Maintain your muscle mass to stay strong, energetic and mobile. And yes, you can banish bingo wings!
Maximising muscles in middle age becomes less about chasing a six-pack, and more about maintaining good muscle function to stay active in later life. And there’s evidence to show that this is even more important for women as we age here’s how to boost yours beyond 50.
Retaining muscle has overall health benefi ts for many reasons from maintaining core strength and helping build bone density, to increasing metabolism and aiding weight-loss. ‘The greater your muscle mass, the more you can eat to stay at a healthy weight,’ explains exercise physiologist Lindsy Kass. ‘The body works harder to supply muscles with blood and oxygen, which raises the metabolism and burns calories.’
So what happens to our muscles as we get older? In young adults, lean muscle mass makes up about 50% of the body’s total weight, but this gradually reduces to around 25% in 75 to 80-yearolds. Sarcopenia is the medical term for age-related muscle loss and function, and the condition is estimated to impact up to half of adults over 80.
Evidence shows that in old age, sarcopenia results in loss of mobility and increases the risk of bone fractures, heart disease, respiratory problems and reduced cognitive function. For women, there’ll be an earlier decline in muscle mass, usually after 50, says Lindsy. ‘There’s a very strong link between the menopause and losing muscle, due to the decline in oestrogen, which works to stimulate muscle growth.’
And if you’ve already reluctantly recognised the arrival of bingo wings and a flabby bottom, you’re not alone. ‘The most noticeable sign of muscle loss as we age is the lack of muscle definition the body becomes softer. And this can happen even if you’re doing the same amount of exercise as you did when you were younger,’ says Lindsy. Weak muscles and a loss of stamina are other signs of reduced muscle mass. But luckily, there are steps you can take to help maintain your strength.
Retain To Gain
A sedentary lifestyle is one of the top causes of muscle loss. Studies show that beyond the age of 30, it can reduce muscle mass in the body by 3 to 5%, per decade. ‘Just walking regularly can make a difference to muscle function,’ says Lindsy. ‘If you want to keep bulk, definition and strength however, you need to incorporate some resistance training into your routine.’
This could be using weights, working with a resistance band, or doing body-weight exercises such as push-ups, pull-ups and squats. Yoga can also be effective for strengthening muscles.
Protein is the building block of healthy muscles, so along with a balanced diet, it’s essential to get enough from your meals. Good sources are poultry, eggs, fi sh, and low-fat dairy, while plant-based protein sources include soy, beans, legumes, vegetables, nuts and seeds. But how much should we be eating for optimal health? UK guidelines recommend 45g of protein a day for women. ‘But this is fairly low,’ says Lindsy. ‘If you’re over 50, you could up your daily intake to 1.3g of protein per kg of your body weight, or even 1.6-1.8g if you’re exercising regularly.’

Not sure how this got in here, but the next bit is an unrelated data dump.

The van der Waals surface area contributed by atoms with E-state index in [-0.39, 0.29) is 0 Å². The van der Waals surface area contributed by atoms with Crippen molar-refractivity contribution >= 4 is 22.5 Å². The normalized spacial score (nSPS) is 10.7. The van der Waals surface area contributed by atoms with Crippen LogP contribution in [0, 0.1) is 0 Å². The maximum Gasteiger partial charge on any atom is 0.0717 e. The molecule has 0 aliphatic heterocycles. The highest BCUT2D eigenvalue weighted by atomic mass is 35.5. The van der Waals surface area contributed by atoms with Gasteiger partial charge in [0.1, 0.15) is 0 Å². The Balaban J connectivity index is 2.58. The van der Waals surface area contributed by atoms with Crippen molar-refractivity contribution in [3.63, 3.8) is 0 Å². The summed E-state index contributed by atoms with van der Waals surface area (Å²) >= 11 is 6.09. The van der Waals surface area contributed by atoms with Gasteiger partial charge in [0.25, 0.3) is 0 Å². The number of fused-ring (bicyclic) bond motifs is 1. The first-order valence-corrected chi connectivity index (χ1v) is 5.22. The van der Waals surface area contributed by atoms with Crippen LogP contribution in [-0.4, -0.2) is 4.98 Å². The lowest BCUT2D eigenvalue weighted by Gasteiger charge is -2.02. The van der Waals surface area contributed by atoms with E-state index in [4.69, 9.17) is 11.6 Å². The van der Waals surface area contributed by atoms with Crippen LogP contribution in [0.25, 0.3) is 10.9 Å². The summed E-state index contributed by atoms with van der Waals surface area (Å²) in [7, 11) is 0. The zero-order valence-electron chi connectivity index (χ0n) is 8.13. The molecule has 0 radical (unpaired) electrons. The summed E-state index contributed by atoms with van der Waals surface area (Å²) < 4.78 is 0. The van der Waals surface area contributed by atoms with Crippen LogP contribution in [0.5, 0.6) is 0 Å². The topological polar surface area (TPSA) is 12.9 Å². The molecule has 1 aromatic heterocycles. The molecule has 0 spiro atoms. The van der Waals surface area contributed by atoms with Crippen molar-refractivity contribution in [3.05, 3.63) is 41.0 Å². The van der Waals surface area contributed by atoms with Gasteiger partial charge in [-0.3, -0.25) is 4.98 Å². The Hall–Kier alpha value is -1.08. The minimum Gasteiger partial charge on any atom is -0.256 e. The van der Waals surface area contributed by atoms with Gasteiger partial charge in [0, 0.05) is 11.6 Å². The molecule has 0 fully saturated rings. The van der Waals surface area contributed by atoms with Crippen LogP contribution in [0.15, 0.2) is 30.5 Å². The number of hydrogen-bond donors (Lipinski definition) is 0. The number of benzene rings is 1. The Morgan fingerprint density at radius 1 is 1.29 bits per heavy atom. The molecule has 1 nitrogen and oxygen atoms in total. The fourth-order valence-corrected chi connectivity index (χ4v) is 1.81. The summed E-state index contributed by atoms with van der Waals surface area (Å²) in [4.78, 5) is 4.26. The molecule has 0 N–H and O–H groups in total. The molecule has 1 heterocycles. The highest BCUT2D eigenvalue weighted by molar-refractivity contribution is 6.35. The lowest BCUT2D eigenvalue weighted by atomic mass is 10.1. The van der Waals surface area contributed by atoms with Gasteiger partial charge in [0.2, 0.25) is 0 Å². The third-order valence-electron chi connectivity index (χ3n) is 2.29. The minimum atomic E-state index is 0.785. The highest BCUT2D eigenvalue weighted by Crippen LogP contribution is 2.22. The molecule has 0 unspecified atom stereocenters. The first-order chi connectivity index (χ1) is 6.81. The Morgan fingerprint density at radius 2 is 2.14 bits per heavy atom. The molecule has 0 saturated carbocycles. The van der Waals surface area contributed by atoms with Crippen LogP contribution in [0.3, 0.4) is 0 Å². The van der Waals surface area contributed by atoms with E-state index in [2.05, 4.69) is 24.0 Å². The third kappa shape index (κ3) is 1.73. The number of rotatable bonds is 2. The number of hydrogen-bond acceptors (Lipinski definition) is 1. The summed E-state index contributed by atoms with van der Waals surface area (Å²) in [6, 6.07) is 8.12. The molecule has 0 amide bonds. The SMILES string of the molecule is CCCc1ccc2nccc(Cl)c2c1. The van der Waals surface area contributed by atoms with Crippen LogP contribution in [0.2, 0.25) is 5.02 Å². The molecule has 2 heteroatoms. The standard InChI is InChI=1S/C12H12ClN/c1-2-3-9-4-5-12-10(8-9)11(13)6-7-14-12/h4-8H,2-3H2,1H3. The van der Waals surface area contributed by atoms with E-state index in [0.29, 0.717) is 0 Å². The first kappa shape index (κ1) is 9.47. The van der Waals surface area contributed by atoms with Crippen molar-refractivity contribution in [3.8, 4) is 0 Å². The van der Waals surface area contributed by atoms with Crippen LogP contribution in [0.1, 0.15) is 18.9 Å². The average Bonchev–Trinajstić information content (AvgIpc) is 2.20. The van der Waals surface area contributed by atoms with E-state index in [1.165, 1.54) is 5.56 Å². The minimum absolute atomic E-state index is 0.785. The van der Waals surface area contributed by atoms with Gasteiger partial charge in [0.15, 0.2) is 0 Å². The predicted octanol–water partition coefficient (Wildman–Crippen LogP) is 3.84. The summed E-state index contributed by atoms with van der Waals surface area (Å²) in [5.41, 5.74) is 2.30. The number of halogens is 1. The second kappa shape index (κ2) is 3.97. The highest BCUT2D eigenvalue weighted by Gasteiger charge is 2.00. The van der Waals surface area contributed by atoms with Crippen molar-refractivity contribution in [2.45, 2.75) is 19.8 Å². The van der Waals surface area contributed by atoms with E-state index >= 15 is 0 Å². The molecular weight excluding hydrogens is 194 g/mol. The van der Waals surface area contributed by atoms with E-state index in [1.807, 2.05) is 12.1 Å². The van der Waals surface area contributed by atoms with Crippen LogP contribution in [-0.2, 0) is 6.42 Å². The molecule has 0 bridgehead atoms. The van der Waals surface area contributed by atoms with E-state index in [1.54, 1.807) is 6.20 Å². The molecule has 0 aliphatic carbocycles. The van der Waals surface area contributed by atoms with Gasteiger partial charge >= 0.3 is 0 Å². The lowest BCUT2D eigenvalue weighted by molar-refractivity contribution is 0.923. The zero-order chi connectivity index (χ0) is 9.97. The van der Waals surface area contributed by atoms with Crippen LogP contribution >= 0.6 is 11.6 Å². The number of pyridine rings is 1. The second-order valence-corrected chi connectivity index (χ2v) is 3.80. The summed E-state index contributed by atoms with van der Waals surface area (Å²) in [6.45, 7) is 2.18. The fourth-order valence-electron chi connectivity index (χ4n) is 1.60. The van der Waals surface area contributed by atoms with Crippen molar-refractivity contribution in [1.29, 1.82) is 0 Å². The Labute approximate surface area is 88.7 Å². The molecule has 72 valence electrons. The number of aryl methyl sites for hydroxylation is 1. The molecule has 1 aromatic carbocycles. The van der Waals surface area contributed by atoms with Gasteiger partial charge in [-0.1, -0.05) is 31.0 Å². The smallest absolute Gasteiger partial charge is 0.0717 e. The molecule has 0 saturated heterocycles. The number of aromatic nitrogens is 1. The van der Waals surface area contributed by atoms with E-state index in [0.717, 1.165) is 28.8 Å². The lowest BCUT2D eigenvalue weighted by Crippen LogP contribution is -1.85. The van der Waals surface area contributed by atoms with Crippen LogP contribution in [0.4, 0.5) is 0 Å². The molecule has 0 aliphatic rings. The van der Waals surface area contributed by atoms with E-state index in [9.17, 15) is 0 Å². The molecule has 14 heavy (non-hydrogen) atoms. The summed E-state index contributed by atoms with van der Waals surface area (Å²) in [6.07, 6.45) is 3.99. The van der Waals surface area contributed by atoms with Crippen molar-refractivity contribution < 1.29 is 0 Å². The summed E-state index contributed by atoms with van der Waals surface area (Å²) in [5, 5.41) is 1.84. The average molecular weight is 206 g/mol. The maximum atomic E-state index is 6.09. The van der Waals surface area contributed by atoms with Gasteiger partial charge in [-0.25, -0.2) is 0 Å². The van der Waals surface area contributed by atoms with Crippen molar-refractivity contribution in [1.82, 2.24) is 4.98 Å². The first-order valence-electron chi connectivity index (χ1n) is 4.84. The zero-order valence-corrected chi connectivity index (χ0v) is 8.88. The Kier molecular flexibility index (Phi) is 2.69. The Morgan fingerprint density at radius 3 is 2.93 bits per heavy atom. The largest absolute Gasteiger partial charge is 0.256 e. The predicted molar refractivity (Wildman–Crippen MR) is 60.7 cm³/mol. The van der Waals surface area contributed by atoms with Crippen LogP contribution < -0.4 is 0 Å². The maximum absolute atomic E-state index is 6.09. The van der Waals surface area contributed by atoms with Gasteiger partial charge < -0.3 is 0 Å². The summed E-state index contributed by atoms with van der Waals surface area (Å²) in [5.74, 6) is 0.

Rest And Recover
Good-quality sleep allows cell regeneration to take place, so it plays a crucial part in muscle recovery. ‘When they are worked, muscles gain microscopic tears in the fi bres, and most of the healing and rebuilding which then grows the muscles happens when you sleep,’ explains Lindsy.
Enough rest is also key for muscle performance. ‘A younger person can train hard every day, but try this when you’re older and you’re more likely to get a muscle injury or feel fatigued,’ says Lindsy. ‘Factor in recovery days between intense exercise and prioritise stretching to keep length on your muscles, so that they don’t overstretch and tear.’ If on one day you do weight-training, try a yoga or pilates class the next day.
Tone And Sculpt Your Arms
Banish bingo wings and get great defi nition with these fi ve moves to work your arm muscles.
With your back facing a chair, rest the heels of your hands on the edge of it, knees bent. Keep spine straight and your bottom close to the chair. Inhale to lower your bottom down, pointing elbows directly backwards. Exhale and tighten your abs as you push back up, straightening your arms. Aim for three lots of 10 reps, with a minute’s rest between each set.
Standing with your feet hip-width apart, hold a dumb-bell in one hand. Extend your arm up to the ceiling, then bend your elbow and slowly lower the dumb-bell so it hangs behind your head. Keep your arm close to your ear. Repeat 10 times and then again 10 times on the other side.
TIP! Make sure you don’t over-arch your back.
Press-Ups On Knees
Begin on all fours with your hands out wide and knees under your hips. Inhale to lower your chest between your hands, with abs tight and back straight. Exhale to push back up. Try three lots of 12 reps.
Stand with your feet shoulder-width apart. Hold a dumb-bell in each hand and raise to head height. Lift the weights up together above your head. Lower back down to shoulder height. Aim for 3 sets of 10 reps.
Stand with your feet hip-width apart, holding dumb-bells in front of your thighs, palms facing up. Exhale to curl the weights to shoulder height. Do three sets of eight reps, with 30 seconds between each.